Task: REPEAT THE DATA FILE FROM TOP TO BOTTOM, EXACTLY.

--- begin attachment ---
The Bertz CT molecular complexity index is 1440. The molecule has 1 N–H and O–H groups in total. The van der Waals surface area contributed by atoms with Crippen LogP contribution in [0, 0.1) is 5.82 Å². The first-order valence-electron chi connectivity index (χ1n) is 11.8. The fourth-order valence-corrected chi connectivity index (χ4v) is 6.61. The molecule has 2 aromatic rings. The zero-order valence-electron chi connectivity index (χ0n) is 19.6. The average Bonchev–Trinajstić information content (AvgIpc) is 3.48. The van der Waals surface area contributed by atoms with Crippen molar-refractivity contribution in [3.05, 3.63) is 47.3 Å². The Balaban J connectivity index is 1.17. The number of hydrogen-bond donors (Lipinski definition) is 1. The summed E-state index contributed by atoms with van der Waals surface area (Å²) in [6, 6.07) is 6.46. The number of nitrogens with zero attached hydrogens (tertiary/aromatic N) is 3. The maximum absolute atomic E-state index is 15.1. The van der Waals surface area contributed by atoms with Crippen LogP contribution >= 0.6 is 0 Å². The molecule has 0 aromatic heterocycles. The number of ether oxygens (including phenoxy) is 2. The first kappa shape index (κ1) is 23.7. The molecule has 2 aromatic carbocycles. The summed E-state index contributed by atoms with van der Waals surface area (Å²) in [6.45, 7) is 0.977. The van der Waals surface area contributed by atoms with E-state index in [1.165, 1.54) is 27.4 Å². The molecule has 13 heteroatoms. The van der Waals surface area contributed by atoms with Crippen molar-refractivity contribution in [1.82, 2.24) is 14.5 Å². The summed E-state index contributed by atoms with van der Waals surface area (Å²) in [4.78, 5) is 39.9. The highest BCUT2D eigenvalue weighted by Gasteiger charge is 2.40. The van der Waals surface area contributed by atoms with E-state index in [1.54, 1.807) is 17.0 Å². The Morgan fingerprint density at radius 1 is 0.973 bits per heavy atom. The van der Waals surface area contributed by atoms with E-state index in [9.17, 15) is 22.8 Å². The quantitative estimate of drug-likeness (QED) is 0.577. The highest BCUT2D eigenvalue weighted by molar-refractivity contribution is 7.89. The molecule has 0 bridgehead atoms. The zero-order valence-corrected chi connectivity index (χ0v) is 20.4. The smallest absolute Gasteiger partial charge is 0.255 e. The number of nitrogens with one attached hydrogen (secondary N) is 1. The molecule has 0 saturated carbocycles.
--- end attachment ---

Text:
The Bertz CT molecular complexity index is 1440. The molecule has 1 N–H and O–H groups in total. The van der Waals surface area contributed by atoms with Crippen LogP contribution in [0, 0.1) is 5.82 Å². The first-order valence-electron chi connectivity index (χ1n) is 11.8. The fourth-order valence-corrected chi connectivity index (χ4v) is 6.61. The molecule has 2 aromatic rings. The zero-order valence-electron chi connectivity index (χ0n) is 19.6. The average Bonchev–Trinajstić information content (AvgIpc) is 3.48. The van der Waals surface area contributed by atoms with Crippen molar-refractivity contribution in [3.05, 3.63) is 47.3 Å². The Balaban J connectivity index is 1.17. The number of hydrogen-bond donors (Lipinski definition) is 1. The summed E-state index contributed by atoms with van der Waals surface area (Å²) in [6, 6.07) is 6.46. The number of nitrogens with zero attached hydrogens (tertiary/aromatic N) is 3. The maximum absolute atomic E-state index is 15.1. The van der Waals surface area contributed by atoms with Crippen LogP contribution >= 0.6 is 0 Å². The molecule has 0 aromatic heterocycles. The number of ether oxygens (including phenoxy) is 2. The first kappa shape index (κ1) is 23.7. The molecule has 2 aromatic carbocycles. The summed E-state index contributed by atoms with van der Waals surface area (Å²) in [6.45, 7) is 0.977. The van der Waals surface area contributed by atoms with E-state index in [1.165, 1.54) is 27.4 Å². The molecule has 13 heteroatoms. The van der Waals surface area contributed by atoms with Crippen molar-refractivity contribution in [1.82, 2.24) is 14.5 Å². The summed E-state index contributed by atoms with van der Waals surface area (Å²) in [4.78, 5) is 39.9. The highest BCUT2D eigenvalue weighted by Gasteiger charge is 2.40. The van der Waals surface area contributed by atoms with E-state index in [1.54, 1.807) is 17.0 Å². The Morgan fingerprint density at radius 1 is 0.973 bits per heavy atom. The van der Waals surface area contributed by atoms with E-state index in [9.17, 15) is 22.8 Å². The quantitative estimate of drug-likeness (QED) is 0.577. The highest BCUT2D eigenvalue weighted by molar-refractivity contribution is 7.89. The molecule has 0 bridgehead atoms. The zero-order valence-corrected chi connectivity index (χ0v) is 20.4. The smallest absolute Gasteiger partial charge is 0.255 e. The number of nitrogens with one attached hydrogen (secondary N) is 1. The molecule has 0 saturated carbocycles.